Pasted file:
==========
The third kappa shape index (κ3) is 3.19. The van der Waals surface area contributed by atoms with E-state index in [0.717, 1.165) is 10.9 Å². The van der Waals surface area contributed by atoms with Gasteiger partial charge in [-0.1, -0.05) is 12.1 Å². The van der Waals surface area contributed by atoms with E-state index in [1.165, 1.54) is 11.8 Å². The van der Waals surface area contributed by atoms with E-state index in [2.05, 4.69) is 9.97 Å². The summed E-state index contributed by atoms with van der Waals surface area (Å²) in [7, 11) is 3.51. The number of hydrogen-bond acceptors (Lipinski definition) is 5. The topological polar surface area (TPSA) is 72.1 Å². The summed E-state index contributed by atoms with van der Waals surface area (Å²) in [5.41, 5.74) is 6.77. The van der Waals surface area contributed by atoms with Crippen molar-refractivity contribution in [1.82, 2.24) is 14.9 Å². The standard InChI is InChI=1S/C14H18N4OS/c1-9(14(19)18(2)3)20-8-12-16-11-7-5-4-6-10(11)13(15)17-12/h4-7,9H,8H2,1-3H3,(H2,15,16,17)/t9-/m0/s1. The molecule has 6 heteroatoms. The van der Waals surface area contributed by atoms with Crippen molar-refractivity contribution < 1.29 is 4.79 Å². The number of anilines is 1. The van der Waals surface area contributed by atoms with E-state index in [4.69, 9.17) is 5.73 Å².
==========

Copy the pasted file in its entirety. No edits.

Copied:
The third kappa shape index (κ3) is 3.19. The van der Waals surface area contributed by atoms with E-state index in [0.717, 1.165) is 10.9 Å². The van der Waals surface area contributed by atoms with Gasteiger partial charge in [-0.1, -0.05) is 12.1 Å². The van der Waals surface area contributed by atoms with E-state index in [1.165, 1.54) is 11.8 Å². The van der Waals surface area contributed by atoms with E-state index in [2.05, 4.69) is 9.97 Å². The summed E-state index contributed by atoms with van der Waals surface area (Å²) in [7, 11) is 3.51. The number of hydrogen-bond acceptors (Lipinski definition) is 5. The topological polar surface area (TPSA) is 72.1 Å². The summed E-state index contributed by atoms with van der Waals surface area (Å²) in [5.41, 5.74) is 6.77. The van der Waals surface area contributed by atoms with Crippen molar-refractivity contribution in [1.82, 2.24) is 14.9 Å². The standard InChI is InChI=1S/C14H18N4OS/c1-9(14(19)18(2)3)20-8-12-16-11-7-5-4-6-10(11)13(15)17-12/h4-7,9H,8H2,1-3H3,(H2,15,16,17)/t9-/m0/s1. The molecule has 6 heteroatoms. The van der Waals surface area contributed by atoms with Crippen molar-refractivity contribution < 1.29 is 4.79 Å². The number of anilines is 1. The van der Waals surface area contributed by atoms with E-state index in [4.69, 9.17) is 5.73 Å².